Athletic 6-foot-6 outfielders who can rotate like Alcantara can are rare, and this young man might grow into elite power at maturity. He is loose and fluid in the box but does have some swing-and-miss issues, though it’s not because lever length is causing him to be late — it’s more of a barrel accuracy issue right now. This is one of the higher ceiling teenagers in the minors, but of course Alcantara might either take forever to develop or never develop at all.

Alcantara did lose a year of development time due to the pandemic, and a hamstring injury delayed his debut until June 28, so he’s played just eight games in the Florida Complex League. As for Vizcaino, who signed for just a $14,000 bonus in May 2016, when he was nearly 19, he’s a 6-foot-2, 160-pound righty who’s now 24 years old. He broke out in 2019 thanks to an increase in velocity and in the quality of his changeup, and spent last year at the alternate site despite having not pitched above High-A previously. He now ranks 11th in Chicago’s system. From Longenhagen in February:

While he now has 70-grade fastball velocity, his long arm action and three quarters slot create sinking action on the pitch that ends up generating groundballs more than swings and misses. The whiffs are going to come from the changeup, which bottoms out as if a trap door has opened beneath it just as it approaches the plate. At this age, I think the breaking ball refinement necessary to make Vizcaino a starter is unlikely, but I would have said the same thing about his fastball and changeup last year.

Vizcaino missed the first two months of the season due to a shoulder impingement, and didn’t debut until July 8 in the Florida Complex League, but he soon moved up to the Yankees’ High-A Hudson Valley affiliate. His velocity has returned, with plenty of 98-99 mph showings, but his control has been lacking, as he’s issued 10 walks in six innings. If healthy, he could be a candidate for a bullpen spot next spring, not that the Cubs need to rush him.

As much as any move they’ll make in the final hours before the deadline, the Rizzo trade marks the end of an era for the Cubs. In January 2012, three months after resigning as the Red Sox general manager to become the Cubs’ president of baseball operations, Theo Epstein traded Andrew Cashner and another prospect to the Padres to acquire Rizzo and another player. Rizzo had struggled mightily as a rookie in San Diego, but he became the first pillar of the Cubs’ rebuilding effort, developing into a star who helped the team to four straight postseason berths, and most notably catching the throw from Kris Bryant to record the final out of the 2016 World Series, ending the franchise’s 108-year championship drought. By the time this year’s deadline rolls around on Friday afternoon, Bryant and Javier Báez could be dealt as well, as could Craig Kimbrel, who wasn’t part of that championship team but who helped the championship holdovers to another playoff berth last year.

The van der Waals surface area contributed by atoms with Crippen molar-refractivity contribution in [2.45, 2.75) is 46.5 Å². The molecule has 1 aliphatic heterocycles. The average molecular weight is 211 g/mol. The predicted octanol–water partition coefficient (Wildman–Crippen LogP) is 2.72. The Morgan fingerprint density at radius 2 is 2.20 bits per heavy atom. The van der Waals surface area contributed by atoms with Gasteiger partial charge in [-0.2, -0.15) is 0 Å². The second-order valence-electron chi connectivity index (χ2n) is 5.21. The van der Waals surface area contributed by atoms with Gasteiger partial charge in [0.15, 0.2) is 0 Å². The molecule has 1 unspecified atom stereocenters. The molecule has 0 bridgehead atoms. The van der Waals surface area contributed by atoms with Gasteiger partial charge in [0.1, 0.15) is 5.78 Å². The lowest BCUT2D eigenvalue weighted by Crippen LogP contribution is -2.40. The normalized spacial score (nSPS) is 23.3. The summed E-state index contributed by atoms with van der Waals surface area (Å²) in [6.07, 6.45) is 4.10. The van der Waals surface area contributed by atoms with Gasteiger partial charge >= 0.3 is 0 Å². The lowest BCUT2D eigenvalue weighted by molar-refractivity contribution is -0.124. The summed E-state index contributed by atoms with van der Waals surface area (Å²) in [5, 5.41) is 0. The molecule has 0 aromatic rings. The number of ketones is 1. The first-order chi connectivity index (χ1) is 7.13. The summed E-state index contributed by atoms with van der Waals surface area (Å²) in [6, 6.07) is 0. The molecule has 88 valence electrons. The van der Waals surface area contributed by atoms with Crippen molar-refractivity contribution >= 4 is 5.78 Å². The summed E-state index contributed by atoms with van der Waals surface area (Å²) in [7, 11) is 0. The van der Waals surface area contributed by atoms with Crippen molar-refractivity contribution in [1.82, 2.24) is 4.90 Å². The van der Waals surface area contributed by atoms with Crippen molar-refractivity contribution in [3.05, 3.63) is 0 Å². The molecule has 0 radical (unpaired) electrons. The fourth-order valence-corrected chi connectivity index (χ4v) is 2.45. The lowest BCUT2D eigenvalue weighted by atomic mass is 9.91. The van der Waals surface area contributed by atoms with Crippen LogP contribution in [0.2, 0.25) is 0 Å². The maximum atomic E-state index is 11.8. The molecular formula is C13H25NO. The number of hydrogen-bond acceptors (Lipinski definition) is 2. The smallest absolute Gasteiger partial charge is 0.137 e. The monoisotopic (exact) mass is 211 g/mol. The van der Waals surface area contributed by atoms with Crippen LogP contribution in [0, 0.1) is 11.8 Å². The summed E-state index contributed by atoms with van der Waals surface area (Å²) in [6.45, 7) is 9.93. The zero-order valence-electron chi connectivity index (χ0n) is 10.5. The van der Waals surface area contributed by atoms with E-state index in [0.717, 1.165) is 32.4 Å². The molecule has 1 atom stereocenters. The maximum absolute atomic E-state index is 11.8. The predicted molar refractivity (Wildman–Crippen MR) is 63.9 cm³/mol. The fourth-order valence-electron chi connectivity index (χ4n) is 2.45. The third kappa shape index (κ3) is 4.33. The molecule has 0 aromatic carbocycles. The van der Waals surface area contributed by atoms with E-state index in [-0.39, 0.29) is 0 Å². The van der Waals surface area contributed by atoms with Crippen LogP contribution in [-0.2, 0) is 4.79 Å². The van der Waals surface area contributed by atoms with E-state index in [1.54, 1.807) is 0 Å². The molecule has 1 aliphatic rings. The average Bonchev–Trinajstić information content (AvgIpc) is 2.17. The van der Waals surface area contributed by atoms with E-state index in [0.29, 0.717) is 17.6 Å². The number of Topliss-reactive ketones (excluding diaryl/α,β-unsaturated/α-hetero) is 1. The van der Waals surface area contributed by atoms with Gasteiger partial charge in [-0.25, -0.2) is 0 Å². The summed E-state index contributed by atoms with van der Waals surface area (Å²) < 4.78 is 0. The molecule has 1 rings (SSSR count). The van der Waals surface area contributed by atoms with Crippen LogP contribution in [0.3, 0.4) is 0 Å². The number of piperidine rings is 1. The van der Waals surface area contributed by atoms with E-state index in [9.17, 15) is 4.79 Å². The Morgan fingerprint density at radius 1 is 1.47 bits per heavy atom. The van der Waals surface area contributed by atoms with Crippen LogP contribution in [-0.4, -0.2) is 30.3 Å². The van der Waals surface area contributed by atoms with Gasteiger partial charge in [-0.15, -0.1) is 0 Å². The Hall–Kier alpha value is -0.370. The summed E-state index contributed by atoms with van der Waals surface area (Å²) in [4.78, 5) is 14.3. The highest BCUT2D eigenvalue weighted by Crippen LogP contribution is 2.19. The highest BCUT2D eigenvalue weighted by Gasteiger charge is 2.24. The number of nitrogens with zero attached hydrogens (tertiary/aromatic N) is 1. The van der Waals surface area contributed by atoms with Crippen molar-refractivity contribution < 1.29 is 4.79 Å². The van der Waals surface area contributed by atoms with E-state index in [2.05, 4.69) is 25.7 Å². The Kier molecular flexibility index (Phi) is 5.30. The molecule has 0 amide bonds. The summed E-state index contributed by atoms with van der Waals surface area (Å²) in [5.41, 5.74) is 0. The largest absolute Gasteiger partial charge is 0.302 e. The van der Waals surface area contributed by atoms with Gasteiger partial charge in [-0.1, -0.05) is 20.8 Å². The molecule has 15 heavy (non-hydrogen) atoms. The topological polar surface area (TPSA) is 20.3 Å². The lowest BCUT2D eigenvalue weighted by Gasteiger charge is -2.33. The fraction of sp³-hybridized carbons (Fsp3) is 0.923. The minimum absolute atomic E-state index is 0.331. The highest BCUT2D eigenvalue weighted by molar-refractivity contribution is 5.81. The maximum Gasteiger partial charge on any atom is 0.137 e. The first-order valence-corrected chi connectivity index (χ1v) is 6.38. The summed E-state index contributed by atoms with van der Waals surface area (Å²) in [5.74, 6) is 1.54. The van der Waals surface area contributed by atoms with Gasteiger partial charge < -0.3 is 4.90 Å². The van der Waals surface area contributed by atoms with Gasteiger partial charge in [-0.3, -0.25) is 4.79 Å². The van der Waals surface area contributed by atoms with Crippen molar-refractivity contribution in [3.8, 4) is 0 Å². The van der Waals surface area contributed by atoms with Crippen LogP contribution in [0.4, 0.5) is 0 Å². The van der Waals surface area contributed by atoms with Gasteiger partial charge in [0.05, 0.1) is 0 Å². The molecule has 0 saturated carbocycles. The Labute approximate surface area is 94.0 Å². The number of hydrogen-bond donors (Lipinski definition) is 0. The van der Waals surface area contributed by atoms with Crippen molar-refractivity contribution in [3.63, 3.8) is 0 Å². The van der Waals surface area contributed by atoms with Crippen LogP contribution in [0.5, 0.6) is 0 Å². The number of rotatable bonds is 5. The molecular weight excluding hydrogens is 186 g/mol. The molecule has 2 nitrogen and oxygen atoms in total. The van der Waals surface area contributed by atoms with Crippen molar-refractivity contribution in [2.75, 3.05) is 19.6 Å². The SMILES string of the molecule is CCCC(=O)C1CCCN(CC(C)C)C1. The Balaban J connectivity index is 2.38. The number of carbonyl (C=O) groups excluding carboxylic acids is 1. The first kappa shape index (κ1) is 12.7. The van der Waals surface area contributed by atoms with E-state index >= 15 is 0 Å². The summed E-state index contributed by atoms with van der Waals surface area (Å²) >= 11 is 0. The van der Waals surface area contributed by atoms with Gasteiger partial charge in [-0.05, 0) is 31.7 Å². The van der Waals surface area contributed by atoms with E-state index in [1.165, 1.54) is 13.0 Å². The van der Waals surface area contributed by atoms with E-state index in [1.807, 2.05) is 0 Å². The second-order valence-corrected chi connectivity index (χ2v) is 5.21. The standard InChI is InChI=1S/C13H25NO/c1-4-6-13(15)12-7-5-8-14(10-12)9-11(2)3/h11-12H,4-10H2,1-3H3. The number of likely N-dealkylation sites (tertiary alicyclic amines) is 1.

One team’s teardown is another team’s fortification, and the Yankees seized an opportunity to grab the best first baseman available on the trade market. What remains to be seen for the Yankees is the fate of Voit, who’s nearing a return to action and whose name has been mentioned in trade discussions. Voit, who’s only about 18 months younger than Rizzo, crushed at a .279/.372/.543 clip for the Yankees from late 2018 through ’20, homering 58 times in 892 PA. Between that kind of production, and the fact that he still has three years of club control remaining, he could be a desirable acquisition for a team in need of a first baseman beyond this year, one that might be able to tolerate him shaking off the rust over the season’s final two months. Freeing up the remaining portion of his modest $4.7 million salary would give the Yankees a bit more breathing room under the tax threshold; RosterResource estimates they’re about $4.33 million below. Then again, with Rizzo departing, the Yankees could keep Voit around as a bench piece and give him a do-over next year, and it’s not as though his talents don’t merit that. Stay tuned.

Brooklyn-based Jay Jaffe is a senior writer for FanGraphs, the author of The Cooperstown Casebook (Thomas Dunne Books, 2017) and the creator of the JAWS (Jaffe WAR Score) metric for Hall of Fame analysis. He founded the Futility Infielder website (2001), was a columnist for Baseball Prospectus (2005-2012) and a contributing writer for Sports Illustrated (2012-2018). He has been a recurring guest on MLB Network and a member of the BBWAA since 2011, and a Hall of Fame voter since 2021. Follow him on Twitter @jay_jaffe... and BlueSky @jayjaffe.bsky.social.

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2 years ago

Cant wait to see this lineup with all hands on deck on Saturday (?)